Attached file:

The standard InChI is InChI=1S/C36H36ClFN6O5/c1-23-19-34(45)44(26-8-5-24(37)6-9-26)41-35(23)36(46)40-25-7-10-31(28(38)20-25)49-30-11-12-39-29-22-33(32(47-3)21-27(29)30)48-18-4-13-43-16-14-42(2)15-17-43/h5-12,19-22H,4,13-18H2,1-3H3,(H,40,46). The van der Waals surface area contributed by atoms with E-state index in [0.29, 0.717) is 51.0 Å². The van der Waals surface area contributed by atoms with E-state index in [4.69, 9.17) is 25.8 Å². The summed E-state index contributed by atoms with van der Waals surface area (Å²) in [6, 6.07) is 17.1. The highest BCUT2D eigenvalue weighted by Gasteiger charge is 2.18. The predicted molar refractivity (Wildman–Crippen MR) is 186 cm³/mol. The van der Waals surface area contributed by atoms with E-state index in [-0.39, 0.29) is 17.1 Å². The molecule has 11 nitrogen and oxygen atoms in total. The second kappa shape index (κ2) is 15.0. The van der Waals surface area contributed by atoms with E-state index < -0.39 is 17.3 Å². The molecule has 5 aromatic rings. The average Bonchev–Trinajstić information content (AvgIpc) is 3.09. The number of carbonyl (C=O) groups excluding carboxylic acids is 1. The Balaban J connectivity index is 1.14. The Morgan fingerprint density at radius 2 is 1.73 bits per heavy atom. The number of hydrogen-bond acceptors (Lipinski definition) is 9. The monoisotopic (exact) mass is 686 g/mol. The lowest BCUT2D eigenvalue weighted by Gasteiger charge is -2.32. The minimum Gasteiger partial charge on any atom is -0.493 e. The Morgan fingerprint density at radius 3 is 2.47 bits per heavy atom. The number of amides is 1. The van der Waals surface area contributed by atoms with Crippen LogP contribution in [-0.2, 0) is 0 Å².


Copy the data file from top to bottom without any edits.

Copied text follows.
The standard InChI is InChI=1S/C36H36ClFN6O5/c1-23-19-34(45)44(26-8-5-24(37)6-9-26)41-35(23)36(46)40-25-7-10-31(28(38)20-25)49-30-11-12-39-29-22-33(32(47-3)21-27(29)30)48-18-4-13-43-16-14-42(2)15-17-43/h5-12,19-22H,4,13-18H2,1-3H3,(H,40,46). The van der Waals surface area contributed by atoms with E-state index in [0.29, 0.717) is 51.0 Å². The van der Waals surface area contributed by atoms with E-state index in [4.69, 9.17) is 25.8 Å². The summed E-state index contributed by atoms with van der Waals surface area (Å²) in [6, 6.07) is 17.1. The highest BCUT2D eigenvalue weighted by Gasteiger charge is 2.18. The predicted molar refractivity (Wildman–Crippen MR) is 186 cm³/mol. The van der Waals surface area contributed by atoms with E-state index in [-0.39, 0.29) is 17.1 Å². The molecule has 11 nitrogen and oxygen atoms in total. The second kappa shape index (κ2) is 15.0. The van der Waals surface area contributed by atoms with E-state index < -0.39 is 17.3 Å². The molecule has 5 aromatic rings. The average Bonchev–Trinajstić information content (AvgIpc) is 3.09. The number of carbonyl (C=O) groups excluding carboxylic acids is 1. The Balaban J connectivity index is 1.14. The Morgan fingerprint density at radius 2 is 1.73 bits per heavy atom. The number of hydrogen-bond acceptors (Lipinski definition) is 9. The monoisotopic (exact) mass is 686 g/mol. The lowest BCUT2D eigenvalue weighted by Gasteiger charge is -2.32. The minimum Gasteiger partial charge on any atom is -0.493 e. The Morgan fingerprint density at radius 3 is 2.47 bits per heavy atom. The number of amides is 1. The van der Waals surface area contributed by atoms with Crippen LogP contribution in [-0.2, 0) is 0 Å².